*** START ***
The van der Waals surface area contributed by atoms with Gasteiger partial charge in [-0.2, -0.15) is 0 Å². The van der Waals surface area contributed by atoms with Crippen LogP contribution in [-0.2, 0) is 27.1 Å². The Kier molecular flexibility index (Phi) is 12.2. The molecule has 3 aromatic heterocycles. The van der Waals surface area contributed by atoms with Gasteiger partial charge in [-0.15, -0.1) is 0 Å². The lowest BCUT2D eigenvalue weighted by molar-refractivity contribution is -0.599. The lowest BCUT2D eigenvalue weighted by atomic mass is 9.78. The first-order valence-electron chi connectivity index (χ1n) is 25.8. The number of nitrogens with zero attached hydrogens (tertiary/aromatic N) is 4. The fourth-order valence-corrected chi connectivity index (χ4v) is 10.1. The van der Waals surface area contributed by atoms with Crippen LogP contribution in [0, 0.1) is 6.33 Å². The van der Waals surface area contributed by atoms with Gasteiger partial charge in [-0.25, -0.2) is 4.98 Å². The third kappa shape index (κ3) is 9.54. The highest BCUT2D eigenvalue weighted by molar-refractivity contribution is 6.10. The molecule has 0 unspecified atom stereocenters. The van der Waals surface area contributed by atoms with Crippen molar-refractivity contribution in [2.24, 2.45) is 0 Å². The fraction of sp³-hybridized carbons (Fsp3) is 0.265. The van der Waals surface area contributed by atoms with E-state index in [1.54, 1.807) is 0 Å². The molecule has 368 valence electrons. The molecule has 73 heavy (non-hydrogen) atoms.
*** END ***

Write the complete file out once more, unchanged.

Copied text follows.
The van der Waals surface area contributed by atoms with Gasteiger partial charge in [-0.2, -0.15) is 0 Å². The van der Waals surface area contributed by atoms with Crippen LogP contribution in [-0.2, 0) is 27.1 Å². The Kier molecular flexibility index (Phi) is 12.2. The molecule has 3 aromatic heterocycles. The van der Waals surface area contributed by atoms with Gasteiger partial charge in [-0.15, -0.1) is 0 Å². The lowest BCUT2D eigenvalue weighted by molar-refractivity contribution is -0.599. The lowest BCUT2D eigenvalue weighted by atomic mass is 9.78. The first-order valence-electron chi connectivity index (χ1n) is 25.8. The number of nitrogens with zero attached hydrogens (tertiary/aromatic N) is 4. The fourth-order valence-corrected chi connectivity index (χ4v) is 10.1. The van der Waals surface area contributed by atoms with Crippen LogP contribution in [0, 0.1) is 6.33 Å². The van der Waals surface area contributed by atoms with Gasteiger partial charge in [-0.25, -0.2) is 4.98 Å². The third kappa shape index (κ3) is 9.54. The highest BCUT2D eigenvalue weighted by molar-refractivity contribution is 6.10. The molecule has 0 unspecified atom stereocenters. The van der Waals surface area contributed by atoms with Crippen molar-refractivity contribution in [2.24, 2.45) is 0 Å². The fraction of sp³-hybridized carbons (Fsp3) is 0.265. The van der Waals surface area contributed by atoms with E-state index in [1.54, 1.807) is 0 Å². The molecule has 368 valence electrons. The molecule has 73 heavy (non-hydrogen) atoms.